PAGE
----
Ultimately, you need to know what the server is doing when the problem is apparent, and what the server is doing when all is OK.
Other than saying the network is going slow, you don't really give any clues as to how the server is responding.
When you say that the network is going slow, do you mean that the client application is running slowly, talking to the server, or do you really mean that packet responses are taking a long time?
My action plan would be:
- Confirm that the server's hardware is OK. If you have the ProLiant Support Pack (PSP) installed, browse to https://yourservername:2381 (you have this installed, right?). Logon using an account with admin privs and check the state of your hardware
- Check the configuration of your network card(s). See what sort of round-trip latency you have between server/client (from the client, run ping -t servername).
- Check the event logs (particularly the system log) - run eventvwr.exe
- Check the free-space on your drives. Find out where your paging file(s) are, and how big they are. Consider de-fragmenting your drives.
- Use performance monitor to examine:
a) Physical disk - average disk queue length (want this to be <= 2)
b) Physical disk - % disk time (don't want this to be constantly > 80%)
c) Processor - % processor time (don't want this to be constantly > 80%)
d) Network interface - bytes sent/sec
e) Network interface - bytes recieved/sec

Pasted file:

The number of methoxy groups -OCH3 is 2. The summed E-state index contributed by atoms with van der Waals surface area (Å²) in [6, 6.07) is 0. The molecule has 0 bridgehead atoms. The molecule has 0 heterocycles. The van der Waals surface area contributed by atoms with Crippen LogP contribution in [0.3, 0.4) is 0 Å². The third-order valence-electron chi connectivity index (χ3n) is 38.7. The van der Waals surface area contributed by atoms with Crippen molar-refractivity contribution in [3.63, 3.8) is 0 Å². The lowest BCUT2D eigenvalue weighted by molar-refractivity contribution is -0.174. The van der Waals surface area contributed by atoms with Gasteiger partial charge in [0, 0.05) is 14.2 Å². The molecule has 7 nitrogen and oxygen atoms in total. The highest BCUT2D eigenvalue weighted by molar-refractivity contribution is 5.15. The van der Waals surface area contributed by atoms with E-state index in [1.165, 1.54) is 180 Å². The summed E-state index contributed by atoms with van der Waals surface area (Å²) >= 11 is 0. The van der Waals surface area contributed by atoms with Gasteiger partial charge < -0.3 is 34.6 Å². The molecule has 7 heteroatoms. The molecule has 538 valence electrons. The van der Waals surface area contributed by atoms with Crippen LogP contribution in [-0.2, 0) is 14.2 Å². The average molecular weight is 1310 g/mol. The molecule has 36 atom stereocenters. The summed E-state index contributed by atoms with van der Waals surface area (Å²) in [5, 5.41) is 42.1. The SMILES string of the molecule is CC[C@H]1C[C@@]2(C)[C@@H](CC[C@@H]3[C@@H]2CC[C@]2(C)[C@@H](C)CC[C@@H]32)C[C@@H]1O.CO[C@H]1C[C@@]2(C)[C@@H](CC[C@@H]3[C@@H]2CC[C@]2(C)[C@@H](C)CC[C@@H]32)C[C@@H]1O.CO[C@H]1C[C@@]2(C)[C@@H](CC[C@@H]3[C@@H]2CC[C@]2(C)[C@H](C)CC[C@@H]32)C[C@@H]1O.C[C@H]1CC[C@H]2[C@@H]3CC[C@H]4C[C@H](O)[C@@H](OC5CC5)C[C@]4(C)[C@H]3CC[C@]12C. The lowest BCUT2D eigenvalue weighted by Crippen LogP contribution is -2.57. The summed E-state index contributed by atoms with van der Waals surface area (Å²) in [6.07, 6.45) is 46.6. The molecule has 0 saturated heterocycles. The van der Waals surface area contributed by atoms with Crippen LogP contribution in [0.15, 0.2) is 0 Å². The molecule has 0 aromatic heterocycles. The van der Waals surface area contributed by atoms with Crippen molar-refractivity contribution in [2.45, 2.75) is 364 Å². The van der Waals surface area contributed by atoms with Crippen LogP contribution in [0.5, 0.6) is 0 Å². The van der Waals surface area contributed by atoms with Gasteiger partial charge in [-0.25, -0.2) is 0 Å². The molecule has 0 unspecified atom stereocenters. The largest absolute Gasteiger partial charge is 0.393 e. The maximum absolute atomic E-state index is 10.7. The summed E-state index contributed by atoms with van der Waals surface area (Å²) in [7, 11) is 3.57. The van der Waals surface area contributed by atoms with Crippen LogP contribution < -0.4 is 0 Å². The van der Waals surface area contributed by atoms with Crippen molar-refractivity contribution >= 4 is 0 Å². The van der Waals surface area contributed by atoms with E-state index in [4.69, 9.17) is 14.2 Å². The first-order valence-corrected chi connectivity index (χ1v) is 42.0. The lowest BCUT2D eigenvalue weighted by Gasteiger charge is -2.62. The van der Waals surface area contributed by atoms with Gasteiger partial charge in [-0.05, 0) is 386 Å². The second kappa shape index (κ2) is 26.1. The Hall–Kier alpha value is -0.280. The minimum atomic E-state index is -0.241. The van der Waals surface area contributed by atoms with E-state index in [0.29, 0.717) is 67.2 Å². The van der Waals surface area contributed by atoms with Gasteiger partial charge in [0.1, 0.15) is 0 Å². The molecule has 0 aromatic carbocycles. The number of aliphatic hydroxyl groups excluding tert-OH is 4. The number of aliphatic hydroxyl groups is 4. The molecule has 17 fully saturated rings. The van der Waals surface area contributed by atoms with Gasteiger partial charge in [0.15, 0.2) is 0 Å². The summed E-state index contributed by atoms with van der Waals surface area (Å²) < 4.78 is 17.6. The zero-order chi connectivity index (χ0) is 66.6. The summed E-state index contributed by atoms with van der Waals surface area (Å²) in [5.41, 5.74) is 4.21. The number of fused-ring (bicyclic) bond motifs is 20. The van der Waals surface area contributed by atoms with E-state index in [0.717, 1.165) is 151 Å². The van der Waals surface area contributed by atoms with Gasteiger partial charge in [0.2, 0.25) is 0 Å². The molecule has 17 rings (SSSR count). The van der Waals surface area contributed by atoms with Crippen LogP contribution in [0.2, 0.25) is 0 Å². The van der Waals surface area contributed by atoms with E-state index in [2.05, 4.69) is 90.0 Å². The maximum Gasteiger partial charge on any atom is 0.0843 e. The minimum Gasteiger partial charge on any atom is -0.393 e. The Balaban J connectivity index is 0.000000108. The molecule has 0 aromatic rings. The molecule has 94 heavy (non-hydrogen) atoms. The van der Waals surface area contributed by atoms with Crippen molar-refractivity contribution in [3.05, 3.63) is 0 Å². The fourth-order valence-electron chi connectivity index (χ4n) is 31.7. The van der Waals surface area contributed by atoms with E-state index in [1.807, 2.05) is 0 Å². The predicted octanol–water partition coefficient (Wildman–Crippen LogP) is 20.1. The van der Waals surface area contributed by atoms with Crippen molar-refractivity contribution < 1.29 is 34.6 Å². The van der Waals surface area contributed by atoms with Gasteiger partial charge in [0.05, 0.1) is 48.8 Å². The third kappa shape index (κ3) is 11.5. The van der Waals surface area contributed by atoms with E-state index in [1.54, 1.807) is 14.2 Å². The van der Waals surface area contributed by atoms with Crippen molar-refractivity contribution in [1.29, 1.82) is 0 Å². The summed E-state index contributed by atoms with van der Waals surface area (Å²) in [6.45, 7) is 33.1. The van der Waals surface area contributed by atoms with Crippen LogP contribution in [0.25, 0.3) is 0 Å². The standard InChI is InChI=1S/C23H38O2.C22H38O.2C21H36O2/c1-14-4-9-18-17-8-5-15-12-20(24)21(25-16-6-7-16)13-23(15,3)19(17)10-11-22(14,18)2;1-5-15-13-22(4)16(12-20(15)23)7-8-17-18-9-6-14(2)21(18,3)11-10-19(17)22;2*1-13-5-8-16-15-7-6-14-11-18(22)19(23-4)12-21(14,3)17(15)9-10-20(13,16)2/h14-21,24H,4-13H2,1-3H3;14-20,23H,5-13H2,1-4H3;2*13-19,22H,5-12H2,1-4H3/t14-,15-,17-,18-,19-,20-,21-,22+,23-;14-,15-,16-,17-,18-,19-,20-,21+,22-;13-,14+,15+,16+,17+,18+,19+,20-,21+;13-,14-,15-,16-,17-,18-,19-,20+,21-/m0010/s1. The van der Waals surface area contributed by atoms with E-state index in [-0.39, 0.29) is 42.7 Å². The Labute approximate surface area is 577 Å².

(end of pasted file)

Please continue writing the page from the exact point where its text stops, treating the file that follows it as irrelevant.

f) Memory - page reads/sec
6) Finally, a bit lower level, but Systems Internals' (now Microsoft's) Process Monitor and Process Explorer tools are fantastic at providing an insight into what's actuall happening on a server
So, the server is otherwise healthy and responding OK (can remote desktop to it and "use it"). The reason for stressing this point is that Windows Server doesn't handle kernel resource starvation too well. Linux starts killing processes when the kernel is threatened, but MS haven't cottoned onto this idea yet. When kernel resources are maxed out (non-paged pools, Etc), Windows servers can just stop responding... until something frees up a kernel memory resource. Not having a sufficiently large paging file (or files) can expedite resource starvation on busy servers. My next steps would be:
- Check SQL counters in perfmon (as Hennes suggests)
- See how SQL is responding on the server when you are experiencing problems (can you perform basic queries from SQL Management studio?)
- Check the configuration of your SQL server (memory and CPU parameters)